Legislating: Sometimes it’s like Football Ever watch a football team lose a game because the coaches mismanaged the clock? Similar…
That’s a Wrap
The 105th Legislature, 1st session came to an end much as it started, with plenty of crossed arms and entrenched feet. A lengthy rules debate over the number of votes needed for a filibuster occupied much of the first two months of session before a compromise was finally reached. A “gang of 27” that held up the rules in the early part of session joined back up again at the end to force budget cuts that progressives considered draconian because of their impact on vulnerable people. However, nestled between the periods of deep political polarization, Coalition members had much to cheer and much to breathe sighs of relief over in a session that may be remembered as much for what didn’t happen as what did. Following are just some of the most significant highlights of the session.
Budget and Taxes
Based on ever-worsening revenue shortfalls, budget cuts were inevitable this session. Coalition members worked throughout the session to protect funding for our state’s children and families. In the end, the Governor line-item vetoed an additional $56.5 million out of the budget, aimed at low-income Nebraskans with developmental disabilities and mental health problems, child welfare and probation services. The Legislature couldn’t find the 30 votes needed for an override.
The Omaha World Herald has a piece about how the Governor’s heavy spending in legislative races in 2016 paid off for him in the veto override votes. Keep a watch on continued budget battles as the Governor may call a special session later this year if revenue continues to fall below projections.
Big Victories; More Battles
The power of persistent advocacy was on display last week after a series of victories for CSN members. However, no rest is in store. More battles are up this week.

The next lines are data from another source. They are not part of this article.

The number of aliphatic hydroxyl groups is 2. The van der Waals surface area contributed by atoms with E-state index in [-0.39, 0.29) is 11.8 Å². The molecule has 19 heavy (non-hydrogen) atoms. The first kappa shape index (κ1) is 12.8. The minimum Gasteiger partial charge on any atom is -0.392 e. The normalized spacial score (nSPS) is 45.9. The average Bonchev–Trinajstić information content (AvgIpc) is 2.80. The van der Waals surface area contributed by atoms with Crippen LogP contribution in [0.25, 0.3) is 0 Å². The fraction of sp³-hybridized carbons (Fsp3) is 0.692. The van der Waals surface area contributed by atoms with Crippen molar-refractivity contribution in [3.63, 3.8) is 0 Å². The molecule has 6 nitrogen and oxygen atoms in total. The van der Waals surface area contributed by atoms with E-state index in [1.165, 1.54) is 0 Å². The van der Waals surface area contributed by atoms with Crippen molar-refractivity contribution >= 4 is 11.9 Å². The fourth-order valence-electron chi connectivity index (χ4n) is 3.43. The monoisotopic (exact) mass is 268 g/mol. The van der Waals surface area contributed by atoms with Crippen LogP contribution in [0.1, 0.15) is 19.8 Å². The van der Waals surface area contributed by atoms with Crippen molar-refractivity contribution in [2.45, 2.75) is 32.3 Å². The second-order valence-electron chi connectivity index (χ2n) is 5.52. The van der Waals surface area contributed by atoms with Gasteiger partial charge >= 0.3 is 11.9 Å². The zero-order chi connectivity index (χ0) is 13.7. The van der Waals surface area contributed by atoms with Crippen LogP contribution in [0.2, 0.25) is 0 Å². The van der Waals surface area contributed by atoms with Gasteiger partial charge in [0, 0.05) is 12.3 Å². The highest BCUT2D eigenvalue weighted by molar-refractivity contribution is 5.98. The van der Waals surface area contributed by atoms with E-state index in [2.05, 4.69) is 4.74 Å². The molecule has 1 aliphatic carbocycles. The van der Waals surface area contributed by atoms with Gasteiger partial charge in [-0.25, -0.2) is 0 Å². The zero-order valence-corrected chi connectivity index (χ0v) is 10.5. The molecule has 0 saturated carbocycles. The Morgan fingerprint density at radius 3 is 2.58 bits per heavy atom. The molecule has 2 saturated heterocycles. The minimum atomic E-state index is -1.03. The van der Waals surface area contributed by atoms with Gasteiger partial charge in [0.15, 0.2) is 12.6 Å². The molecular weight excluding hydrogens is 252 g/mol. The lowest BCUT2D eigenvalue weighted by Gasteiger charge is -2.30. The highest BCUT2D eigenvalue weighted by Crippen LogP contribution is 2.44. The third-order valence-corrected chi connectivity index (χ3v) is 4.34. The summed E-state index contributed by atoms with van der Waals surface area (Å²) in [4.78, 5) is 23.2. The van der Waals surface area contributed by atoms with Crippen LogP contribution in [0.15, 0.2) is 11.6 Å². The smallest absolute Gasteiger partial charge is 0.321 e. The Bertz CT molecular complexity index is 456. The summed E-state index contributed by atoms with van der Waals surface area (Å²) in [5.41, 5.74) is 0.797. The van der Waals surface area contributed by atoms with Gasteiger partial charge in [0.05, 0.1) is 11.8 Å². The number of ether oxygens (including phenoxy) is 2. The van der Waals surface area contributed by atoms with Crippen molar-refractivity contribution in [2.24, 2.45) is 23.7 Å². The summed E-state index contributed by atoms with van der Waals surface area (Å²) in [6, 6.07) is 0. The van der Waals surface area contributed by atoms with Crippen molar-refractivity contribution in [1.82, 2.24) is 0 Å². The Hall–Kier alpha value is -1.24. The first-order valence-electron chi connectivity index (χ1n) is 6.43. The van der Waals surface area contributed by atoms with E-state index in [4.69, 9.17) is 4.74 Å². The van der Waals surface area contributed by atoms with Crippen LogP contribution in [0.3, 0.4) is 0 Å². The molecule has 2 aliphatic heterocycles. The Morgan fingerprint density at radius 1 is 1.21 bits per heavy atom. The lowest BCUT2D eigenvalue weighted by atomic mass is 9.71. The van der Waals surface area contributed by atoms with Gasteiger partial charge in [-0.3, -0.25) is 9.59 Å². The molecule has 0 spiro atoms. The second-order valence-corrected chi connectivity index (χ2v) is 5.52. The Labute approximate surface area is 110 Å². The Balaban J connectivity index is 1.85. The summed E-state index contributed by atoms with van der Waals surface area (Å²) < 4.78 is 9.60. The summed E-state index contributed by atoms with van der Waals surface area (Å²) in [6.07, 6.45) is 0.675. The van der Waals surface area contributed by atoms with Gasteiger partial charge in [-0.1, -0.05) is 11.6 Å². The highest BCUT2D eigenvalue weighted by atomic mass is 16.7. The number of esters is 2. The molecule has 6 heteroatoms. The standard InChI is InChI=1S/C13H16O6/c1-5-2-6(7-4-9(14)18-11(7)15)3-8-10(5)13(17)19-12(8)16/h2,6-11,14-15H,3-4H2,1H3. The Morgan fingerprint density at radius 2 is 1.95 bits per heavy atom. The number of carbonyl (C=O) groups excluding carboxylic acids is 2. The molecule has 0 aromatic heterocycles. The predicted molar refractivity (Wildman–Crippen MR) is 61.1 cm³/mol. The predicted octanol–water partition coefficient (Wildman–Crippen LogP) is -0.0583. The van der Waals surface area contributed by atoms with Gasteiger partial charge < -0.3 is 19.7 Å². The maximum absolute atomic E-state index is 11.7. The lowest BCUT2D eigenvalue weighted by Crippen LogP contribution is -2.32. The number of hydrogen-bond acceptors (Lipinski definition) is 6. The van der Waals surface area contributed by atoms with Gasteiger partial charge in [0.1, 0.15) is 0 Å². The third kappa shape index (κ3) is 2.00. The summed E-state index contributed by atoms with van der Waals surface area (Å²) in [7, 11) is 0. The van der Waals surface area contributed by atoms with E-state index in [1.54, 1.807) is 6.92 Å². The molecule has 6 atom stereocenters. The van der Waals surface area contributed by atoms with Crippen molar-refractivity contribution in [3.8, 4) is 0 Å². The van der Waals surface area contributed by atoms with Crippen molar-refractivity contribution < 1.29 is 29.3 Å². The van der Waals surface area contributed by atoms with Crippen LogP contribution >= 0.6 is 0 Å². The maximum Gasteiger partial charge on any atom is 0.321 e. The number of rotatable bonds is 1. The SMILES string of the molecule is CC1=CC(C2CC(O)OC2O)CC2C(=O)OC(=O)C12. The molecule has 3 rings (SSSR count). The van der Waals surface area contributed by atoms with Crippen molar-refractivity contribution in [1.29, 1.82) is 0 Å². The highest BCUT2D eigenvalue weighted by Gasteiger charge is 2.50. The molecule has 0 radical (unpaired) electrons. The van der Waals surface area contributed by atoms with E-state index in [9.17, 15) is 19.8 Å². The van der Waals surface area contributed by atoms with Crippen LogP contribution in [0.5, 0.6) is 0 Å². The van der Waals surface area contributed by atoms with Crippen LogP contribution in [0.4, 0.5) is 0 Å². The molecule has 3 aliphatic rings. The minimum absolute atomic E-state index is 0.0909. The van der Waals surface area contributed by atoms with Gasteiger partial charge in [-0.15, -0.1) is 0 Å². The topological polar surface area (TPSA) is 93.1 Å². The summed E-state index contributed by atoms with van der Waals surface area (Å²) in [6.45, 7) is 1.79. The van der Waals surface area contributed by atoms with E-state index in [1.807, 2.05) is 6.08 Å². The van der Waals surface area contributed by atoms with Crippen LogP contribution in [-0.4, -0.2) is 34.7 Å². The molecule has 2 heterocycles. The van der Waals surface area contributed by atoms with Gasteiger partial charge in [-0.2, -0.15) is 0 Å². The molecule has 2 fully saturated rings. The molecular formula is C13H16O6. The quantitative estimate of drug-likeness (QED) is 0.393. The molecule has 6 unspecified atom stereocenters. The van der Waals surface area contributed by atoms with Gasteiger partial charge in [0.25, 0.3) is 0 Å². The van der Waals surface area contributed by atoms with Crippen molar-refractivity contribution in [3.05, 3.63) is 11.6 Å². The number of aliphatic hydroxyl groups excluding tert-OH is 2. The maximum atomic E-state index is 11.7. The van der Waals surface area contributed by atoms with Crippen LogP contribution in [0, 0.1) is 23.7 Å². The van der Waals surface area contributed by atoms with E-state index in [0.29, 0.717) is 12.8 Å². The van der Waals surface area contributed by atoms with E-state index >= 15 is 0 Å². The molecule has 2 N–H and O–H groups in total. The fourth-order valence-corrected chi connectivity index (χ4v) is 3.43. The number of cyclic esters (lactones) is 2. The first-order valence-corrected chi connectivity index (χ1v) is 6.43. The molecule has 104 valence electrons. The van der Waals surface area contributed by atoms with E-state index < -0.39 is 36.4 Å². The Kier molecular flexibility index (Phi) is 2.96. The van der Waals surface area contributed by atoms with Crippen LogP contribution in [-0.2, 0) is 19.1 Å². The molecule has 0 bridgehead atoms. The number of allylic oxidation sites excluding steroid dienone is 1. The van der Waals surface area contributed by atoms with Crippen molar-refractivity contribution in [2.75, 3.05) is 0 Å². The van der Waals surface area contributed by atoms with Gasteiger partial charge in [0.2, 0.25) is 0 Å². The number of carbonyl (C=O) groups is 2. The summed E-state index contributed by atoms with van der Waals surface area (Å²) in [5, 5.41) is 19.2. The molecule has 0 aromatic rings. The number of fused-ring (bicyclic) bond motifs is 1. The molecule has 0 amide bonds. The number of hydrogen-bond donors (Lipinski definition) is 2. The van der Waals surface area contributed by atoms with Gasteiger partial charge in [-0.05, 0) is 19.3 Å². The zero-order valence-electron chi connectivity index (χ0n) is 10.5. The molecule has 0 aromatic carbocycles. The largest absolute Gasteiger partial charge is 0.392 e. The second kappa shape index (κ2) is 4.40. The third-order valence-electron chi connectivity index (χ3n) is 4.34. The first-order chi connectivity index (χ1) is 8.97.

Today’s agenda includes a veto-override attempt on LB75 (Wayne), a bill to eliminate the two-year waiting period for felons to have their voting rights restored upon completion of their sentence. Governor Ricketts previously vetoed this bill to restore voting rights to ex-felons. Nebraskans for Civic Reform has worked for passage of LB75.
Also back on the agenda is LB335 (Riepe), which institutes a freeze on child care subsidies. The bill previously advanced to Select File, which is the second round of debate before Final Reading. Several Coalition members, including the Holland Children’s Movement, would like to see this bill killed. Lowering the rate of subsidies also lowers access to affordable child care.
Also scheduled this week will be Final Reading on the budget bills. In addition, LB651 (Linehan) will make its way onto the agenda after the Nebraska Legislature voted last week to pull the bill out of committee. This bill, which would require that a student be held back in third grade if they do not pass reading proficiency standards, had been held up in committee. Education groups, including Stand for Schools and the Nebraska State Education Association oppose the bill because studies show holding kids back does more harm than good.
Decision Time Arrives
The big showdown on the budget and taxes will reach its zenith this week, starting with tomorrow’s agenda. The Legislature will make crucial decisions this week that will greatly impact the lives of low-income families and children.
Click here for a link to the NET live stream of floor debate.
Budget Advances with Women’s Health Cuts
Last week, the Nebraska Legislature advanced the main appropriations bill, LB327 (Scheer) to General File (the second of three rounds of debate) WITH a controversial provision to restructure Title X family planning grants to keep funding away from Planned Parenthood and other family planning clinics. Advocates, including ACLU of Nebraska, Women’s Fund of Omaha, and Planned Parenthood of the Heartland, are extremely concerned about the impact on preventative services and basic health care for low income and rural women as many patients rely on these health centers as their primary health care provider.
Budget, Budget, Budget
On Friday, the Appropriations Committee filed an amendment (AM590) to the underlying budget bill, LB327 (Scheer). This amendment provides specific budget details. The budget bill will officially hit the legislative agenda tomorrow afternoon. Debate is expected to carry over into Wednesday and Thursday this week.
One issue of concern to ACLU of Nebraska and Planned Parenthood of the Heartland is language to restructure Title X family planning grants to keep funding away from Planned Parenthood and other family planning clinics. Advocates are concerned that this would hurt preventative services and basic health care for low income and rural women as many patients rely on these health centers as their primary health care provider. Those concerned about these cuts should prepare to contact their senators and send action alerts.